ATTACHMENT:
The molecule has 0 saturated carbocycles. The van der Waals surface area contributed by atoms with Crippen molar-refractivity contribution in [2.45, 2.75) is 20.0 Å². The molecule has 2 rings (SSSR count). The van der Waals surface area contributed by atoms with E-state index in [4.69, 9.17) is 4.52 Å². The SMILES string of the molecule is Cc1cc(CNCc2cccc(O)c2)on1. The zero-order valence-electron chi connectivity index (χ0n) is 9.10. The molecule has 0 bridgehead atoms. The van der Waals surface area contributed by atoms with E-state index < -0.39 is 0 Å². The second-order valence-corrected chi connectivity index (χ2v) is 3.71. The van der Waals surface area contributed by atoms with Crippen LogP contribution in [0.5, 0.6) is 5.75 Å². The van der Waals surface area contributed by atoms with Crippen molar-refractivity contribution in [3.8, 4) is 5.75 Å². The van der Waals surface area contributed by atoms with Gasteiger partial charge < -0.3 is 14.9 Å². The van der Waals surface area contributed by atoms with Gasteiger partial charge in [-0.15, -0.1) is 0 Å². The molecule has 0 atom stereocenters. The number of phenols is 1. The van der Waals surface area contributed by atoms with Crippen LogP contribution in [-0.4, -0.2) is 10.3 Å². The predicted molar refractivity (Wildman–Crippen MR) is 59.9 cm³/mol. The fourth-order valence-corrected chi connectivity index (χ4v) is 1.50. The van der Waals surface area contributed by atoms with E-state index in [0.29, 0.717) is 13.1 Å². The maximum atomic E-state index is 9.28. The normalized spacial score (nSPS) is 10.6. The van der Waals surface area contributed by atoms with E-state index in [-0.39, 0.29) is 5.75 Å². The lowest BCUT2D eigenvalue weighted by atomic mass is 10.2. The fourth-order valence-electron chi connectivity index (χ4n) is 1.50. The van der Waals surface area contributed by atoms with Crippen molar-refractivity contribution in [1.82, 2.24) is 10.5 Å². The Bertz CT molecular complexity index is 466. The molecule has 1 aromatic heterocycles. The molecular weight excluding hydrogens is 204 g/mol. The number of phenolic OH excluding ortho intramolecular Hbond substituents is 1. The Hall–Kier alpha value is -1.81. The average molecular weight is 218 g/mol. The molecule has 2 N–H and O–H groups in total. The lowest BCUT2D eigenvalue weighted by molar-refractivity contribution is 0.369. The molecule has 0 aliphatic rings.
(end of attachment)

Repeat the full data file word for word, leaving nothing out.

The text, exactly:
The molecule has 0 saturated carbocycles. The van der Waals surface area contributed by atoms with Crippen molar-refractivity contribution in [2.45, 2.75) is 20.0 Å². The molecule has 2 rings (SSSR count). The van der Waals surface area contributed by atoms with E-state index in [4.69, 9.17) is 4.52 Å². The SMILES string of the molecule is Cc1cc(CNCc2cccc(O)c2)on1. The zero-order valence-electron chi connectivity index (χ0n) is 9.10. The molecule has 0 bridgehead atoms. The van der Waals surface area contributed by atoms with E-state index < -0.39 is 0 Å². The second-order valence-corrected chi connectivity index (χ2v) is 3.71. The van der Waals surface area contributed by atoms with Crippen LogP contribution in [0.5, 0.6) is 5.75 Å². The van der Waals surface area contributed by atoms with Crippen molar-refractivity contribution in [3.8, 4) is 5.75 Å². The van der Waals surface area contributed by atoms with Gasteiger partial charge < -0.3 is 14.9 Å². The van der Waals surface area contributed by atoms with Gasteiger partial charge in [-0.15, -0.1) is 0 Å². The molecule has 0 atom stereocenters. The number of phenols is 1. The van der Waals surface area contributed by atoms with Crippen LogP contribution in [-0.4, -0.2) is 10.3 Å². The predicted molar refractivity (Wildman–Crippen MR) is 59.9 cm³/mol. The fourth-order valence-corrected chi connectivity index (χ4v) is 1.50. The van der Waals surface area contributed by atoms with E-state index in [0.29, 0.717) is 13.1 Å². The maximum atomic E-state index is 9.28. The normalized spacial score (nSPS) is 10.6. The van der Waals surface area contributed by atoms with E-state index in [-0.39, 0.29) is 5.75 Å². The lowest BCUT2D eigenvalue weighted by atomic mass is 10.2. The fourth-order valence-electron chi connectivity index (χ4n) is 1.50. The van der Waals surface area contributed by atoms with Crippen molar-refractivity contribution in [1.82, 2.24) is 10.5 Å². The Bertz CT molecular complexity index is 466. The molecule has 1 aromatic heterocycles. The molecular weight excluding hydrogens is 204 g/mol. The number of phenolic OH excluding ortho intramolecular Hbond substituents is 1. The Hall–Kier alpha value is -1.81. The average molecular weight is 218 g/mol. The molecule has 2 N–H and O–H groups in total. The lowest BCUT2D eigenvalue weighted by molar-refractivity contribution is 0.369. The molecule has 0 aliphatic rings.